FOOTBALL: Morin’s money in Southington’s profit-rich passing game

FOOTBALL: Morin’s money in Southington’s profit-rich passing game



SOUTHINGTON — Austin Morin thinks he’d maybe like to study business when he heads off to college next year.

Nothing specific at this point. Just business in general.

At the moment, as a senior at Southington High School, he is in the business of catching passes.

And when those passes are coming off the assembly line that is the right arm of Jasen Rose and landing in the cash-and-carry hands of Morin, well, it is a profitable enterprise indeed.

“A lot of business,” the receiver agreed.

Here’s what the Southington aerial report shows after two games:

 Rose: 24-for-32 passing for 557 yards, 12 touchdowns, 0 interceptions.

 Morin: 11 receptions for 268 yards and 5 touchdowns.

Rose has been spreading the ball around. He’s connected with eight different receivers, has thrown touchdowns to five of them.

A diverse business is a strong business.

And yet every strong business has its cash staple, and in the deep stable of Southington receivers it’s been Morin. A threat long, a threat underneath, Morin is averaging 24.4 yards a catch.

“Me and Austin have always had a good connection. He’s definitely one of the best athletes we have on the team,” said Rose. “I don’t think there’s a receiver out there who can make the moves he has or has the hands that he has.”

Morin is not inordinately tall. He goes 6-feet, 170 pounds.

He’s fairly quick — he can go 4.5 in the 40-yard dash — but not blindingly so. The key for Morin is he maximizes these natural resources with hard work and craftsmanship.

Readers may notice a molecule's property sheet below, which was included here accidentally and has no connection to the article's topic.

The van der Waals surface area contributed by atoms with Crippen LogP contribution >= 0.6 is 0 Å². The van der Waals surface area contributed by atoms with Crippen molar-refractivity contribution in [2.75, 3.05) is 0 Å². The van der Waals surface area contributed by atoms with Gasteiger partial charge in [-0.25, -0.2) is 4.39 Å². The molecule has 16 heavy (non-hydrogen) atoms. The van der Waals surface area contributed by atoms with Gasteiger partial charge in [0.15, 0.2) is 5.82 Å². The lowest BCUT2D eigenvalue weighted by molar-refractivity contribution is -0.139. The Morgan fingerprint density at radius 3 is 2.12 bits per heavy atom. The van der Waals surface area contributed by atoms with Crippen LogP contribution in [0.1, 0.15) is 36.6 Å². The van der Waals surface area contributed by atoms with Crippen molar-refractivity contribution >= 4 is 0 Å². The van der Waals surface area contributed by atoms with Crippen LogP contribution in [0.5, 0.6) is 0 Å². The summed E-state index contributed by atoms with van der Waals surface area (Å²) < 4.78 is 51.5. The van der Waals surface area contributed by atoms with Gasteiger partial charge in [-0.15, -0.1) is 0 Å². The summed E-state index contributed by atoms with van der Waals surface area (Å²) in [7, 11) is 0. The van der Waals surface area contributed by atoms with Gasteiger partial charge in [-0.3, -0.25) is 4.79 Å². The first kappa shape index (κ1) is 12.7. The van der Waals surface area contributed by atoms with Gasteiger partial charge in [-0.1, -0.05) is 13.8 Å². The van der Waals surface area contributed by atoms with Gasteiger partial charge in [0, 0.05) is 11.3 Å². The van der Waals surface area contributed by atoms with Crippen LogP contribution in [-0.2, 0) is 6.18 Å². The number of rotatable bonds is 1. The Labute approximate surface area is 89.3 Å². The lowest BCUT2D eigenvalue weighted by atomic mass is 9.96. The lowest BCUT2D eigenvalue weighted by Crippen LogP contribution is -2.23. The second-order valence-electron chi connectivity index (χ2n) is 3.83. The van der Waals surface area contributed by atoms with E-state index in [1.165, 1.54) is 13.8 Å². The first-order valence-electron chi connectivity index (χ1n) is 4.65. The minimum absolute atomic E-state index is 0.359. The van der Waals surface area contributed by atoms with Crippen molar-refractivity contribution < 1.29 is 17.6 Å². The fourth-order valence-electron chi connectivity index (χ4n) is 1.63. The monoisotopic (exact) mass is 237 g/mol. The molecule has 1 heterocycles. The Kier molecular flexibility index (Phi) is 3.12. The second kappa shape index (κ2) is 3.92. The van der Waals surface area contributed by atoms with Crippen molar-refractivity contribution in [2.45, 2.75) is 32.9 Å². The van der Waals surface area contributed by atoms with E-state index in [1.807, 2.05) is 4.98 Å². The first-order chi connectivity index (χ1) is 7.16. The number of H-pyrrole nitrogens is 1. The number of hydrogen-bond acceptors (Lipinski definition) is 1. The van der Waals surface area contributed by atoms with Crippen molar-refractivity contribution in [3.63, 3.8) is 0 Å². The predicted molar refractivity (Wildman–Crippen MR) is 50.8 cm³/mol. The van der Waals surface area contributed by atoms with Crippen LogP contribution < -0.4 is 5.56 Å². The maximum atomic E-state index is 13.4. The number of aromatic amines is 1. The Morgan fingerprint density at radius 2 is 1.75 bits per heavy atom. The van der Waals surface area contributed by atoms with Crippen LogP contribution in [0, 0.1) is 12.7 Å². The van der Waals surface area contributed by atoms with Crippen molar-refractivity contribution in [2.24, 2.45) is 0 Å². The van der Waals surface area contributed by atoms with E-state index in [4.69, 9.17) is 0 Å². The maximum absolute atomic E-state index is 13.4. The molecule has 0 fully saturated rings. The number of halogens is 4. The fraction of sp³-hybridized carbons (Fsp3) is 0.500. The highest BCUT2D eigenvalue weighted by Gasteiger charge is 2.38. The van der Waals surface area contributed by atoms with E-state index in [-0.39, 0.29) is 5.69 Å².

“He is the type of the player who has the ability just to make plays and to get open,” said Southington head coach Mike Drury. “He’s fast, too. He’s a 4.5 kid. But there’s a lot of guys who are fast who don’t have the ability, you know? He has the ability to get open, the ability to make the big-time catches.”

Here’s Morin’s self-assessment of his skill set:

“I have some pretty good speed. I’m not the absolute fastest kid, but I think I’m really good at cutting and being quick and getting out of my breaks. I’d like to say I have some pretty good hands. Mainly, I feel I’m good getting out of my breaks and running crisp routes.”

Morin grew up in Burlington. He is in his second year since transferring to Southington. He played his freshman and sophomore years at St. Paul-Bristol, where both his parents and his older brother Reid went.

Reid Morin, in fact, was the leading receiver for St. Paul in the Logan Marchi era.

The younger Morin is now making his mark in a spread offense first installed in Southington by St. Paul coach Jude Kelly back in the mid-1990s. Morin follows a long line of receivers who have thrived in the system, from Mike Prairie, Southington’s original receiving star, to Alex Jamele, state record-breaker in Southington’s CIAC Class LL championship runs of 2013 and 2014.

The Blue Knights, winners of 22 straight, ranked No. 1 in both state polls, have remained bullish here in 2015. All that’s reined them in, quite frankly is sportsmanship.

In their wins over Manchester and Hartford Public, the Knights scored a combined 102 points. They had 64 by halftime and 95 by the middle of the third quarter, when the starters came out.